What is the role of lab studies in the diagnosis of leprosy?

Updated: Jun 05, 2020
  • Author: Darvin Scott Smith, MD, MSc, DTM&H; Chief Editor: Michael Stuart Bronze, MD  more...
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Answer

Laboratory studies include the following:

  • Skin biopsy, nasal smears, or both are used to assess for acid-fast bacilli using Fite stain. Biopsies should be full dermal thickness taken from an edge of the lesion that appears most active. [15]
  • Serologic assays can be used to detect phenolic glycolipid-1 (specific for M leprae) and lipoarabinomannan (commonly seen in mycobacteria). [15] However, serological tests show low sensitivity for paucibacillary leprosy.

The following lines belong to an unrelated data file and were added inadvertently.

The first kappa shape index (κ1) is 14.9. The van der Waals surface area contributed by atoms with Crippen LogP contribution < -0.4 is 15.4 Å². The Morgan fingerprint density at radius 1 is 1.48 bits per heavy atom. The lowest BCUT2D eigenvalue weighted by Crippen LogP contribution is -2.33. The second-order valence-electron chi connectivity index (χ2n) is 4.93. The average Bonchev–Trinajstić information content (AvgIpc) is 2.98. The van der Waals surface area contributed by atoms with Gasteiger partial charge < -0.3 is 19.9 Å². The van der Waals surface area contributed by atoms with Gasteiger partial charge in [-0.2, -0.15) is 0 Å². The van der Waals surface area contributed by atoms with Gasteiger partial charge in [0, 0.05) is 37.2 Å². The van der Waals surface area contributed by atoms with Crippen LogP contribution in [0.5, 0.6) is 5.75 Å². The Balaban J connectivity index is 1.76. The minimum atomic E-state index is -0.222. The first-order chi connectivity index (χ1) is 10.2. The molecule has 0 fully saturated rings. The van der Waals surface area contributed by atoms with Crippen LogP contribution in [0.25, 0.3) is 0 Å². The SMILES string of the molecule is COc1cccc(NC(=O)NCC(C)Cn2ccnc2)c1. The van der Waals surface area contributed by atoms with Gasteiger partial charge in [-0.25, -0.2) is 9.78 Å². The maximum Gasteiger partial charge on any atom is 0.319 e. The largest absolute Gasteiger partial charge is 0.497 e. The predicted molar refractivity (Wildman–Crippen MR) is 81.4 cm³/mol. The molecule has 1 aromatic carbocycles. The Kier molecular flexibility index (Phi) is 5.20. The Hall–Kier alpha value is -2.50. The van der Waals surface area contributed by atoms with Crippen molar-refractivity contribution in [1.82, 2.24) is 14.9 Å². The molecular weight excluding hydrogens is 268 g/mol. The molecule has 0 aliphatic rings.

• Molecular probes detect 40-50% of cases missed on prior histologic evaluation. Since probes require a minimum amount of genetic material (ie, 104 DNA copies), they can fail to identify paucibacillary leprosy.

Although the necessity of point-of-care and rapid diagnostic tests is recognized, these types of tests have yet to be developed.


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